Bringing Policies Back In: Explaining Payoff Allocation in Coalition Governments

How do coalition parties allocate payoffs? To what extent do political parties get what they want in terms of their programmatic stance and with regard to ministerial portfolios when they enter a coalition government? Political parties forming a coalition government join forces for the purpose of entering government, but they pursue different policy objectives and compete for offices. Coalition parties therefore have to come to an agreement with regard to policies that should be implemented during the time of office and with regard to the allocation of ministerial posts. At the beginning of the legislative term, coalition parties therefore engage in intensive bargaining. They negotiate the allocation of ministerial posts and formulate a coalition agreement that sets out the policy priorities for the upcoming term. While the literature on coalition governments has devoted considerable attention to explaining which parties are likely to form coalitions and to predicting the allocation of ministerial portfolios (see e.g. Laver & Schofield 1990; Laver & Shepsle 1996; Martin & Stevenson 2001), the allocation of policy payoffs has largely been neglected. Since understanding how policies and offices are distributed in coalition governments has crucial implications for political representation and the responsiveness of policymakers to citizens, we aim at filling this important gap in the literature. We pursue two major goals in this research project: First, we will develop a theoretical framework that conceptualizes coalition negotiations as a two-dimensional process in which parties simultaneously bargain about the allocation of policy benefits and ministerial portfolios. Second, we will empirically test our theoretical expectations by compiling a novel dataset on policy payoff allocation that is based on a content analysis of coalition agreements negotiated by more than 400 coalition governments in 27 West and East European countries and by combining this new dataset with information on portfolio allocation, cabinet and party characteristics.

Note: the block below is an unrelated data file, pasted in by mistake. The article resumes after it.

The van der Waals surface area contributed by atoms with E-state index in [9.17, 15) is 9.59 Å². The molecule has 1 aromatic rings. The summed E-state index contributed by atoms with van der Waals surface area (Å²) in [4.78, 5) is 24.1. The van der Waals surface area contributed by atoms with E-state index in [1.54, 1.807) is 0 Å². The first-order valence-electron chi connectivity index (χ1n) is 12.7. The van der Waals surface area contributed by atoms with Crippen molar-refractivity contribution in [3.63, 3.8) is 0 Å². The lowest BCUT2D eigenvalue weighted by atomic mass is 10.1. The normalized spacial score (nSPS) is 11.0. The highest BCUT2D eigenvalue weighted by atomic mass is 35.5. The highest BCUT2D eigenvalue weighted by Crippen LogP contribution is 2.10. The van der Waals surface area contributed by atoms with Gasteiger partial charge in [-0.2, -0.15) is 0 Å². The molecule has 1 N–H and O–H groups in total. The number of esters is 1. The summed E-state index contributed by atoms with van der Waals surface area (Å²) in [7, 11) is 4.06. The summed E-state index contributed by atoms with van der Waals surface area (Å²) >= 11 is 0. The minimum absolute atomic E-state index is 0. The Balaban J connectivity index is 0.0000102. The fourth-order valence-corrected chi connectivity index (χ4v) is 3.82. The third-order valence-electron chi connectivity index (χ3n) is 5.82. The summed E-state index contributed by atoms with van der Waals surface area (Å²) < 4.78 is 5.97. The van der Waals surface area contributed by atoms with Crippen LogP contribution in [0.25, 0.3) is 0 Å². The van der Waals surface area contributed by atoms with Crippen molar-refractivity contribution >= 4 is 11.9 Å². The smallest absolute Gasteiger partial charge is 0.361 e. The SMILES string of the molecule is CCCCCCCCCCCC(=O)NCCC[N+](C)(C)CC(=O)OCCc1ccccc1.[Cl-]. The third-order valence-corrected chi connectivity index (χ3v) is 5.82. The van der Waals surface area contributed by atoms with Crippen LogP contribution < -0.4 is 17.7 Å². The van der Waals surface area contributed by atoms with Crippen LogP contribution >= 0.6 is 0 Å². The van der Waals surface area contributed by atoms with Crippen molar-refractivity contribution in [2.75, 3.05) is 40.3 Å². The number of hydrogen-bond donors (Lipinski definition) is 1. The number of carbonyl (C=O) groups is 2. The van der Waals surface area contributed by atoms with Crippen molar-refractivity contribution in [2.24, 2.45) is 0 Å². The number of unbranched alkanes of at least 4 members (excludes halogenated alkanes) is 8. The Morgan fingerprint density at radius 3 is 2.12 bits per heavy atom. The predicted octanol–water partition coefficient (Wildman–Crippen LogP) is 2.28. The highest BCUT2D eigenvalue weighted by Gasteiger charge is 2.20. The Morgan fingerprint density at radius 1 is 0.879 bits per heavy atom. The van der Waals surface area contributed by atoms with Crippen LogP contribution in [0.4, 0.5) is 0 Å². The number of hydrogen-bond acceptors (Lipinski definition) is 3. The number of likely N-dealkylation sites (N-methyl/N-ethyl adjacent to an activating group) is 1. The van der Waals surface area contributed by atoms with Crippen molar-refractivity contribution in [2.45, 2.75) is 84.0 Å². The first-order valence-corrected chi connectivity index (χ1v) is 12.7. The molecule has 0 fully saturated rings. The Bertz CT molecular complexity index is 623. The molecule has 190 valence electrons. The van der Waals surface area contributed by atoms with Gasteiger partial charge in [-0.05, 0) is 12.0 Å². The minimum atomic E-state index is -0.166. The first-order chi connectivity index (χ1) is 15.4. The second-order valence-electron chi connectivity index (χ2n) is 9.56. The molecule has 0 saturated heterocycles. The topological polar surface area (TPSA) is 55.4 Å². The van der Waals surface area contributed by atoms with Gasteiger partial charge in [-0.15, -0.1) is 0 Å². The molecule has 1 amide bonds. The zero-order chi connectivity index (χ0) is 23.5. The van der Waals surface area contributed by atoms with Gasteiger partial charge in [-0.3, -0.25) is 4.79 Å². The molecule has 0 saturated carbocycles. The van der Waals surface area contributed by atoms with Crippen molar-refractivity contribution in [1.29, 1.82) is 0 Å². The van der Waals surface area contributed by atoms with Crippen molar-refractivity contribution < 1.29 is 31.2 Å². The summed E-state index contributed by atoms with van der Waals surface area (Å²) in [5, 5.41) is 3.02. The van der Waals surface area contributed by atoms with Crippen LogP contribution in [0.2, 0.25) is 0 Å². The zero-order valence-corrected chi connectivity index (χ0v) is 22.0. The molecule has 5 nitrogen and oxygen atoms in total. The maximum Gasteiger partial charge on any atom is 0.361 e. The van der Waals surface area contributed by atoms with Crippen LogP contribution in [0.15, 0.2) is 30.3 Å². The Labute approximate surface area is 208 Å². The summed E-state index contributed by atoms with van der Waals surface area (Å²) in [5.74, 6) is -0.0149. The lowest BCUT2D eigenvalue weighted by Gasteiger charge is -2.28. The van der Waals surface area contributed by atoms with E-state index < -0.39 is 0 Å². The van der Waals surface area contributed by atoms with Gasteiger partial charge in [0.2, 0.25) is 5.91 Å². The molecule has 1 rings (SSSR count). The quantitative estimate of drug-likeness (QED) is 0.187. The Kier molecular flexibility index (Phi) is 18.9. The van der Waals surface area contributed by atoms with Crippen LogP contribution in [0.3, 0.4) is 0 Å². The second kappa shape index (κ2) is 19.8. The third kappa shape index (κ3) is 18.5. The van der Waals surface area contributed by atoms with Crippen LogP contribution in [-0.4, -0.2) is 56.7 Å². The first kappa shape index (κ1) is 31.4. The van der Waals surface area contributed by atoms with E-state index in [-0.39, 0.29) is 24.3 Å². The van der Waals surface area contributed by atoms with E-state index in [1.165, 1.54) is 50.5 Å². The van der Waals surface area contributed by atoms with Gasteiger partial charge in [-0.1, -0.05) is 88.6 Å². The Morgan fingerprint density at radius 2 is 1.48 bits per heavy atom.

Principal investigators
Klüver, Heike Prof. Dr. (Details) (Comparative Political Behaviour)

DFG: Sachbeihilfe

Duration of project
Start date: 11/2016
End date: 03/2018

Research Areas
Political Science

Last updated on 2022-08-09 at 23:06